The Place Race

February 26, 2010
By | 4 Comments

At the end of December 2009, Twitter acquired GeoAPI with their purchase of Mixer Labs, further propelling what MG Siegler at TechCrunch declared “The Great Location Land Rush of 2010”. But what exactly does GeoAPI do? And what could it do for Twitter?

GeoAPI’s website boasts services like reverse geocoding (or translating latitude and longitude coordinates into words, like names of towns and intersections), searching for places of interest, mapping and annotation capabilities, and a “writable private layer” that allows tech developers to perform various “geo queries” (ie “which burger joints in Madison, WI has Germaine checked into?”; or “where do all the bike messengers in San Fransisco hang out?”). In short, the product can help locative media developers, and consequently other locative media users, track your whereabouts more efficiently. These services could also be harnessed for place-based recommendation systems, or identifying patterns of activity.  Judging by reactions from competitors, once Twitter fully integrates GeoAPI the locative media industry, and the mobile tweet: “Eating lunch downtown, then going to the movies”, might never be the same again.

Though Twitter has yet to fully integrate GeoAPI or other geocoding software, it might be useful to take a look at the emerging “place race” now, and what some of the major players have to offer. It’s difficult to say exactly how Twitter will further introduce location into it’s service. But judging by the recent merger of mobile social network services and locative media, we might begin to imagine how the combination of 140 characters and “place” might change the way we tweet.

As I’ve mentioned elsewhere, I think “where” does matter in social media and everyday life. I’m also very interested to see how developers implement something like GeoAPI, and the information produced and gathered through its various services. However, “where” can definitely be overdone, or done. . . creepy. The flak Google has recently received concerning Google Buzz and privacy issues, might have overshadowed the flak Google is concurrently receiving regarding Google Latitude and privacy issues. Additionally, Foursquare founders were recently prompted to give a public statement in reaction to concerns and controversy surrounding Please Rob Me,  a parody site which re-presents tweets and Foursquare check-ins as evidence that a user is not at home.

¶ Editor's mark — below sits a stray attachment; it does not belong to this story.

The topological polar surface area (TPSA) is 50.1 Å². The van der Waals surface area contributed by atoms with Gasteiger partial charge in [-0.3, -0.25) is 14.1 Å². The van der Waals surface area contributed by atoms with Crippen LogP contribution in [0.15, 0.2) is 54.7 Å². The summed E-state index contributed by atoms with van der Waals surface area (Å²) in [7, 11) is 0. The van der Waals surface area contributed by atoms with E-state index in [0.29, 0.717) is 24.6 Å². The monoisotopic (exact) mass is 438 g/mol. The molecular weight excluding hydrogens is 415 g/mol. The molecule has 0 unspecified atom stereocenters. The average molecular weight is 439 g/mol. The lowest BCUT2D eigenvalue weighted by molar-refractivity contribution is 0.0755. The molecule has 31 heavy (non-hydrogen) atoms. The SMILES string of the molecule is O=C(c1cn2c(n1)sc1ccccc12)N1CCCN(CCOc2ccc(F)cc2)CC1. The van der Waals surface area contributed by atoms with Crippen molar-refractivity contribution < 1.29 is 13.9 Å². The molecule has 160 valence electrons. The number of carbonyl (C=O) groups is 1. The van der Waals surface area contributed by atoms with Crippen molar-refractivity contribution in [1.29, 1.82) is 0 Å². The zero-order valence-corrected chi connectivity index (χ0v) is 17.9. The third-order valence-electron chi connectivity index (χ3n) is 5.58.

While privacy and surveillance have definitely been main concerns, there’s still something completely intriguing about displaying and playing with location, especially the location within which you currently reside. Ads and websites for various locative media services like CitySense, EveryBlock, and Foursquare all emphasize discovery of your neighborhood, your city, and connecting with friends within your hometown. These applications seem to render the city as a layered space full of encounters waiting to be had, hidden treasures, secret hot spots, and “you should have been there” gatherings that even the urban resident needs help finding. In a sense, living like a local merges with seeing like a tourist. Yet, these mobile applications invest the user with an augmented visual capital, and the illusion of an omniscient gaze over the city and its exchanges. By alerting you to the location of your “friends” or other people with similar traits, a suggested route of travel or particular image of the city might be offered — one that extends the way a person is “at home” while moving through urban space.

There’s a further tension between exploration and familiarization in some mobile locative media projects as well. The promotional descriptions and gaming aspects of these projects encourage the user to explore the unfamiliar, but simultaneously reward participants for repetition. In Foursquare for example, points are awarded for traveling across distance, but the status of “mayor” for frequenting the same place over and over again. In either case, there seems to be a promise of comfort through connection. The “ambient awareness” of your position, and other peoples’ position within the city, might not only render urban space more manageable, but keep your social network in tow in a very tangible way. The potential for physical accessibility of your social network, coupled with the “social proprioception” that Clive Thompson notes Twitter has capitalized on already, will deem them leaders of the place race. However, the problem might be that sensing where your social limbs are (especially the ones you connect with on Twitter), is only useful when it’s just a sense.